Reflections on African American Studies
“African American Studies' Visual Turn: Souls Illustrated”
This event is open to the public.
The visual arts ought to be taken into consideration in how African American scholars and authors think about the "black soul," as originally articulated by W.E.B. Du Bois in the monumental work Souls of Black Folk. Historically, the interpretation of Du Bois has been literary, but as African American Studies scholars and students continue to take stock of the contributions of visual artists' understandings of Du Bois across various mediums, visual work which has been explored and catalogued notably by Black art historians and curators, it is possible to realize and recognize a "visual turn" in the field of African American Studies as a whole.
Dr. Powell will be the first art historian to give the Reflections on African American Studies lecture at Princeton University.
We will also be hosting a live "tweet-up" for this lecture. Follow the lecture on twitter at www.twitter.com/princetoncaas
Richard J. Powell is the John Spencer Bassett Professor of Art and Art History at Duke University, where he has taught since 1989. In 2007 he was appointed Editor-in-Chief of The Art Bulletin for a three-year term. He studied at Morehouse College and Howard University before earning his doctorate in art history at Yale University. Along with teaching courses in the arts of the African Diaspora, American art, and contemporary visual studies, he has written extensively on topics ranging from primitivism to postmodernism, including such titles as Homecoming: The Art and Life of William H. Johnson (1991), Jacob Lawrence (1992), and Black Art: A Cultural History (1997 & 2002). His latest book, Cutting a Figure: Fashioning Black Portraiture (2008), is about 19th, 20th, and 21st century portraits of peoples of African descent in paintings, photographs, graphic arts, and cinema.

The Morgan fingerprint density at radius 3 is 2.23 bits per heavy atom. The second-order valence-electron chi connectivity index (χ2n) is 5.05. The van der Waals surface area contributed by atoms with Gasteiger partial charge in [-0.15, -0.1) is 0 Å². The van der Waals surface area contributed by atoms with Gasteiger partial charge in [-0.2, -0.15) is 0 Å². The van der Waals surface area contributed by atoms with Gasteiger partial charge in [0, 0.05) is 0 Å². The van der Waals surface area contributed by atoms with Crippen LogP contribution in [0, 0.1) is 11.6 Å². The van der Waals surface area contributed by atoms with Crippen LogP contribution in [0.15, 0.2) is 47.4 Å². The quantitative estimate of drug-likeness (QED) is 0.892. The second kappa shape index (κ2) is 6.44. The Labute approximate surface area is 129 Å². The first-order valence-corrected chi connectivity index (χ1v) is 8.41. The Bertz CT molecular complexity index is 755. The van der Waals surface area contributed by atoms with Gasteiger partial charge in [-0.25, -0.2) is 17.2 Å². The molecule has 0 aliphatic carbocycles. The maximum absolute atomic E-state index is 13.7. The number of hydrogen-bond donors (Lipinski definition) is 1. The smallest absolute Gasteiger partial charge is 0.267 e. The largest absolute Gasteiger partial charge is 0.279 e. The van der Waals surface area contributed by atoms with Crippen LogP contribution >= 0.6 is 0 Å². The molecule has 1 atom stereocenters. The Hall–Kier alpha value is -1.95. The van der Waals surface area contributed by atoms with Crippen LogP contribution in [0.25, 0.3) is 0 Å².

Powell has helped organize several exhibitions, most notably: The Blues Aesthetic: Black Culture and Modernism (1989); Rhapsodies in Black: Art of the Harlem Renaissance (1997); To Conserve A Legacy: American Art at Historically Black Colleges and Universities (1999); Beauford Delaney: The Color Yellow (2002); Circle Dance: The Art of John T. Scott (2005); Back to Black: Art, Cinema, & the Racial Imaginary (2005); and Conjuring Bearden (2006). These and other exhibitions curated by Powell have appeared in major museums and galleries both nationally and internationally, and include such institutions as the Studio Museum in Harlem, Whitney Museum of American Art, Smithsonian American Art Museum, Art Institute of Chicago, Los Angeles County Museum of Art, London’s Whitechapel Art Gallery, and the Nasher Museum of Art at Duke University.
Powell is a past recipient of two Ford Foundation Fellowships, a National Endowment for the Humanities Fellowship, numerous Smithsonian Institution Fellowships and Grants, and a Fulbright Grant for Graduate Study Abroad, among other fellowships and grants.